Indian media: Congress' 'balancing act' on Rahul Gandhi's future

Rahul Gandhi will lead the ruling Congress party's campaign in the general elections. Image copyright AFP
Image caption Rahul Gandhi will lead the ruling Congress party's campaign in the general elections.

Media in India feel the Congress party has played it safe by not naming Rahul Gandhi as its prime ministerial candidate for the upcoming general elections.

The party on Thursday said Mr Gandhi would be the election campaign chief for the polls.

But it stopped short of saying he would be its candidate for prime minister, as many had been expecting.

Congress President Sonia Gandhi told senior leaders that there is no tradition of the party anointing a PM candidate before the elections, party leader Janardan Dwivedi said.

The main opposition Bharatiya Janata Party (BJP) has already announced Gujarat chief minister Narendra Modi as its candidate for PM.

Newspapers believe the Congress' decision is a "fine balancing act" meant to protect Mr Gandhi from the opposition's "tirade" as well as help the party's prospects in the general elections with respect to securing possible allies.

"The Congress has not fallen into the trap of making elections a personality clash between Mr Gandhi and Mr Modi. At the same time, the party has made it clear that Mr Gandhi is the leader of the future," says the Hindustan Times notes.

The Economic Times says "the Congress has stuck to tradition and played it safe by not naming Rahul Gandhi as its prime ministerial candidate".

Polls show the Congress party doing badly amid a slowing economy and a string of damaging corruption scandals. And many believe the Congress party's poor approval ratings and recent defeats in four key state elections may have prevented Mr Gandhi elevation as a PM candidate.

"The decision of the Congress Working Committee led by party chief Sonia Gandhi reflects the sentiment of the Congress old guard that had advised her against nominating Rahul for PM and thereby walking into the BJP trap," says The Tribune.

'Oldest' tiger

In health news, India's maternal mortality rate (MMR) has dropped considerably, showing it is on track to achieve the UN's Millennium Development Goals for 2015, reports The Asian Age.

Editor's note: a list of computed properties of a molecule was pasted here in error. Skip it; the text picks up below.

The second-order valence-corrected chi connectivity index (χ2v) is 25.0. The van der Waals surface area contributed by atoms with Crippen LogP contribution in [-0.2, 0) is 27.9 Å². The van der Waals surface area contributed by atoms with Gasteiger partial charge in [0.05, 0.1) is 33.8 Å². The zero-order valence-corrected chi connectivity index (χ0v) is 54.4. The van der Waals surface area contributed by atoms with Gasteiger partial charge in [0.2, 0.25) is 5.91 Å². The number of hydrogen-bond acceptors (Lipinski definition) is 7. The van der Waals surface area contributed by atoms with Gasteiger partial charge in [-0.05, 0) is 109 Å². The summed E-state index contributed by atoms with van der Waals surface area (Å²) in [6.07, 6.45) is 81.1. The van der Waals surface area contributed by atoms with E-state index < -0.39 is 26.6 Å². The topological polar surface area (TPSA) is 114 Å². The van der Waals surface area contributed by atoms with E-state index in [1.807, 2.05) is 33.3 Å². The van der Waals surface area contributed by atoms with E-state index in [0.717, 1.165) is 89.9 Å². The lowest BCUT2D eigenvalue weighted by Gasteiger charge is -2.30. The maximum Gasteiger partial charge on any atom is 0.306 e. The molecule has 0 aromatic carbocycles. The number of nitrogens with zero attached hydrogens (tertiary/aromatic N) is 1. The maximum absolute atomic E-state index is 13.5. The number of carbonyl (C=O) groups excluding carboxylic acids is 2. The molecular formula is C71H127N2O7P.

India's MMR for 2010-12 stands at 178 deaths per 100,000 births against the earlier figure of 212 deaths between 2007 and 2009, it adds.

Health Ministry official Anuradha Gupta says the results can be attributed to better access to health information and services and hopes there will be a further "drastic drop" in the MMR with the government's initiatives, the paper says.

Moving on to international news, India and South Korea have agreed to strengthen cooperation in several areas including cyber security, space, defence and commerce, reports The Indian Express.

Indian Prime Minister Manmohan Singh reportedly told visiting South Korean President Park Geun-hye on Thursday that the work on the long-delayed Posco steel plant in the eastern state of Orissa will start in the coming weeks following environment clearances.

Also, India has decided to extend tourist visa-on-arrival facility for South Koreans.

Elsewhere, a group of 22 Afghan nationals is visiting Nalanda and Muzaffarpur districts in the eastern state of Bihar to study farming techniques, reports the Zee News website.

The team, which includes women, will learn techniques to cultivate fruits, cash crops and honey production among other processes, the website quotes Bihar's Agriculture Minister Narendra Singh as saying.

And finally, Guddu, India's oldest tiger, has died in a zoo in the northern city of Kanpur, reports The Times of India.

Guddu, 26, died of a cardiac arrest on Wednesday night before zoo officials could seek an entry for him in the Guinness Book of World Records, it says.

While the average life span of a tiger varies between 14 and 16 years, Guddu lived for over 26 years, Kanpur zoo director K Thomas said, the paper adds.

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